Saturday, March 18, 2023

New Light on a Familiar Conspiracy

"October surprise" via Merriam-Webster website.

I hate the American "paranoid style" in its usual rightwing form and in the leftwing form too, but there are some conspiracy theories that are just the right size and weight, and of these my favorite, possibly, is that of the 1980 October surprise, when somebody in the Reagan presidential campaign, most probably the old spymaster and future CIA director Bill Casey, is said to have worked to torpedo the Carter administration's negotiations with the revolutionary government of Iran and get the Iranians to delay the release of their American hostages until after the election, to stop the Carter campaign from benefiting from it, promising them that a Reagan administration would give them a better deal than Carter. 

The theory didn't in the end work in the most explicit form, that developed by journalist Robert Parry—Casey hadn't been visiting the places he was said to be—but that didn't mean it was wrong, just that the narratology wasn't adequately developed, and a lot of people continued to think there was something to it, including expert Gary Sick, and by at least some reports President Carter himself, and now there's something else, reported in today's Times by Peter Baker of all people: a story of how Casey may have planned the operation but the go-between was somebody else, former Texas governor John Connally, on a somewhat mysterious series of trips to the Middle East in summer 1980 on which he was accompanied by a rising young Texas Republican called Ben Barnes.

It's Barnes, now 85, who is telling the story, apparently struck by remorse at having kept it quiet for so long and moved by the condition of the former president, now in hospice care:

Mr. Connally, he said, took him to one Middle Eastern capital after another that summer, meeting with a host of regional leaders to deliver a blunt message to be passed to Iran: Don’t release the hostages before the election. Mr. Reagan will win and give you a better deal....

Brief news accounts at the time reported on some of Mr. Connally’s stops with scant detail, describing the trip as “strictly private.” An intriguing note in Mr. Connally’s file confirms Mr. Barnes’s memory that there was contact with the Reagan camp early in the trip. Under the heading “Governor Reagan,” a note from an assistant reported to Mr. Connally on July 21: “Nancy Reagan called — they are at Ranch he wants to talk to you about being in on strategy meetings.”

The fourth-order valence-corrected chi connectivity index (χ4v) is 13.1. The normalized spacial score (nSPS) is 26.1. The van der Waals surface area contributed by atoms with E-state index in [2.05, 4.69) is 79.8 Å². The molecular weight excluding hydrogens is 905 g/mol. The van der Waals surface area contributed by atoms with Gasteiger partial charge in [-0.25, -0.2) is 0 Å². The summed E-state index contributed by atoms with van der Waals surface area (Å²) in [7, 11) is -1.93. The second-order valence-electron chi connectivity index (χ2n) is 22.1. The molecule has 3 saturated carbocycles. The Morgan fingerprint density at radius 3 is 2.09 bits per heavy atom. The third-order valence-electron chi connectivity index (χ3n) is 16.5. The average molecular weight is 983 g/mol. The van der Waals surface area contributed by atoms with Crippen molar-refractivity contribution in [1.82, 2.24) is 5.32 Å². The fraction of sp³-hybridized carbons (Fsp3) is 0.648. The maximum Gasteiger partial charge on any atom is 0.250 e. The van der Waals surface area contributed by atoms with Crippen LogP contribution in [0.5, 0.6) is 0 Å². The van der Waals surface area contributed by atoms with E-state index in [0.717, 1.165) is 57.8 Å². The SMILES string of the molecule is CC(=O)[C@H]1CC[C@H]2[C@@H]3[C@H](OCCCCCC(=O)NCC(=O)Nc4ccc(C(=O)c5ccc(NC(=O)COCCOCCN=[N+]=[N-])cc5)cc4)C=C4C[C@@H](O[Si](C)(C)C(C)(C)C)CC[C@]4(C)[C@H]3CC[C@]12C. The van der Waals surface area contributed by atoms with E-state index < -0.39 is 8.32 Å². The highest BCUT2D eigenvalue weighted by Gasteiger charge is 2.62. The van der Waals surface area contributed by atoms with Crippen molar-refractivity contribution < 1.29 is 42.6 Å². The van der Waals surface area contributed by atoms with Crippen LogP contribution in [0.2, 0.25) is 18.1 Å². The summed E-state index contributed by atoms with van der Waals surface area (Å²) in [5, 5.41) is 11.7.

[And then,] Mr. Barnes recalled joining Mr. Connally in early September to sit down with Mr. Casey to report on their trip during a three-hour meeting in the American Airlines lounge at what was then called the Dallas/Fort Worth Regional Airport....   

Mr. Barnes said he was certain the point of Mr. Connally’s trip was to get a message to the Iranians to hold the hostages until after the election. “I’ll go to my grave believing that it was the purpose of the trip,” he said. “It wasn’t freelancing because Casey was so interested in hearing as soon as we got back to the United States.” Mr. Casey, he added, wanted to know whether “they were going to hold the hostages.”

So that it looks as if Casey really was managing the venture, using the former governor as one of his joes. Baker's checked for what corroboration he can and hasn't found any disconfirming evidence.

This isn't the first evidence to come out in recent years. Another Times story (I found it via Jacobin), in January 2020, on Chase Manhattan chairman David Rockefeller's Project Eagle, an effort with a team that included Henry Kissinger and old spooks Archie Roosevelt Jr. and Richard Helms, to get the Carter administration to offer asylum to the deposed shah, found a confession buried in paragraph 23 from Rockefeller's chief of staff Joseph V. Reed that they too had been devoting time to preventing a hostage release:

“I had given my all” to thwarting any effort by the Carter officials “to pull off the long-suspected ‘October surprise,’” Mr. Reed wrote in a letter to his family after the election, apparently referring to the Chase effort to track and discourage a hostage release deal. He was later named Mr. Reagan’s ambassador to Morocco.

Suggesting, with the usual GOP projection, that it was somehow immoral on Carter's part to be springing American citizens from Iranian prison when there was an election going on (if that's so, wasn't keeping them in prison still worse?).

There's also the fact that it worked as if there really was a scheme: Carter people who were convinced they had a deal were shocked to learn they didn't (and kept working to release the hostages after losing the election, throughout the lame duck period), Reagan did win, and Iran did secretly get a better deal, as we know, when the US illegally sold weapons including hundreds of TOW and HAWK missiles and spare parts out of US stockpiles in Israel to the Islamic Republic, in violation of their own sanctions, between 1981 and 1986, during the Iraq-Iran War (the US was also funding Iraq, of course), using the profits to support the Nicaraguan Contra forces, also illegally. If you needed reminding. Reagan seemed to be pretty surprised himself about that!

A few months ago I told the American people I did not trade arms for hostages. My heart and my best intentions still tell me that's true, but the facts and the evidence tell me it is not. 

So the story seems more likely than ever, and I think it's important, I guess as another index of how terrible Republicans are--every presidential election from 1968 (a similar October surprise involving Vietnam) through 2020 infected by some deeply unethical maneuver or more than one.

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